19. Ammunition and supplies were brought in by the maintenance columns of MUJAHIDS who took back casualties. In pro-PAK areas the infiltrators lived mainly off the land. During the later stages, air maintenance by night drops was resorted to but on a limited scale.

20. The raiders opened fire with automatic weapons at night from different directions to simulate an encirclement, as did the Chinese in 1962. But wherever own troops held their ground, observed strict fire discipline and reacted aggressively, the Chinese-imitated tactics hardly created any impression. The infiltrators’ use of explosives for blowing or damaging bridges and culverts was not very effective.

Armour

21. The enemy made bold and extensive use of their armour in defence, attack and withdrawal. Armour deployed as covering troops was found to be sensitive to outflanking moves. Enemy armoured tactics were poor and the principle of fire and movement was often neglected. The standard of training of tank crews appeared to be decidedly low compared to own. The crews were very shy of firing the main armament, probably because they were not sufficiently conversant with the complicated devices of the sophisticated PATTON tank. Infantry-cum-tank cooperation was of a poor standard.

22. The enemy armour had an edge over our own in that it was trained to fight both by day and night and was equipped with infra red equipment. Night firing was, however, neither very effective nor accurate. Night flares were used to guide tanks onto the objectives.

Role

23. The main roles in which armour was used in various operations of war are given below in brief outline:

(a)  Defence

(i)  To form the hard core of the counter attack combat force.

In order to outflank or encircle the attacking echelons, the enemy often took prompt action to despatch troops from adjacent posts which were not threatened.

(ii)  Protection of flanks

(iii)  Engagement of Defensive Fire tasks – this was generally ineffective.

(b)  Attack

(i)   Fire support role

The first wave of tanks, moving six to eight abreast would form a firm base approximately 1500 metres away from own positions so as to keep out of our recoilless gun range. The next wave or waves would move to our flank or flanks to lure own armour out of the defended locality, attract artillery fire and frighten our infantry into vacating their positions. Where own troops abandoned their localities under this threat, enemy infantry walked in to occupy the vacated positions.

(ii)  Assault role

This was usually carried out against hastily prepared positions. The armour-cum-infantry combat groups normally operated along the same axis.

(c)  Withdrawal

Armour operated in conjunction with motorised lorried infantry supported by artillery and sometimes even by air, in a rearguard action role.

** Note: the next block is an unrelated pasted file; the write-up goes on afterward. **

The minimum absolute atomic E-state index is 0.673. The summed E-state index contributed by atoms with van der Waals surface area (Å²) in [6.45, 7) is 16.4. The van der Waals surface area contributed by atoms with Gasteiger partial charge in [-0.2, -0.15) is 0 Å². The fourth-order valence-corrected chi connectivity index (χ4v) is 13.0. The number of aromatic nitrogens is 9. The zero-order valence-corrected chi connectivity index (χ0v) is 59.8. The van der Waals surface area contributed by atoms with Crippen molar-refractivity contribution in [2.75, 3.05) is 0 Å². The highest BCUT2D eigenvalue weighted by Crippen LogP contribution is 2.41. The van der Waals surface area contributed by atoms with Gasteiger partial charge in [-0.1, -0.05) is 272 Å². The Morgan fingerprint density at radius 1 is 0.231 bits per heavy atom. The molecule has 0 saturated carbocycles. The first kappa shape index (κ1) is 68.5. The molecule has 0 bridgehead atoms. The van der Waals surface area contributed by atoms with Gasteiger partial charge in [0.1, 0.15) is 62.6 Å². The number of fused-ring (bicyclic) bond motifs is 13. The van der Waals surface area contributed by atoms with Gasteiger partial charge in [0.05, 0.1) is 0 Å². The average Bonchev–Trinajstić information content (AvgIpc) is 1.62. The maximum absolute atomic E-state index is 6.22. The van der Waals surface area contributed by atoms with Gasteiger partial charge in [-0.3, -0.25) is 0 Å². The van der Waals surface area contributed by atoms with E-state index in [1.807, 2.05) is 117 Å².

Artillery

Employment

24. Artillery was PAK’S most decisive weapon, and it was extensively used with devastating effect. Generally, all PAK operations, including patrolling and raids, were supported by artillery fire. During deliberate attacks, integrated fire support from both artillery and armour (and often air, too) was brought down. The fire support was initially directed on to the gun areas and then shifted to the objectives. Preparatory bombardment, using medium, heavy and even super heavy artillery was a common feature of all attacks.

In J&K, the PAK paramilitary forces were integrated with the regular troops in defence.

25. It appeared that PAK had prepared the gun areas in elaborate detail, during peace. Not only had survey been done, but target records from various gun positions had been prepared and kept ready for prompt engagements. The gun areas, however, were not dug in properly, more reliance being placed on moving to alternate positions to escape counter-bombardment or air action. Very often, for harassing roles, guns and mortars were invariably deployed in temporary gun positions.

Observation Posts

26. The enemy made extensive use of Air Observation Posts. Ground Observation Posts were boldly employed in an unconventional manner. Some of the observation post parties were in civilian clothes and were deployed on housetops, trees and inside abandoned villages. A few observation posts were usually left behind during a withdrawal to direct observed fire on our advancing columns.

Counter-bombardment

27. The counter-bombardment organization was good and enemy counter –bombardment was prompt and accurate. This was partly due to the bold deployment of ground observation posts and also because of the radar devices available for locating guns and mortars.

Availability of ammunition

28. In the first few days of the operations, the enemy exercised no restraint on ammunition expenditure and appeared to have large stocks in well prepared positions. This unrestricted use of ammunition had a demoralizing effect on own troops in the initial stages of the war. Subsequently, as stocks of ammunition dwindled down, without any hope of foreign replenishment, the enemy was less extravagant in the use of artillery fire.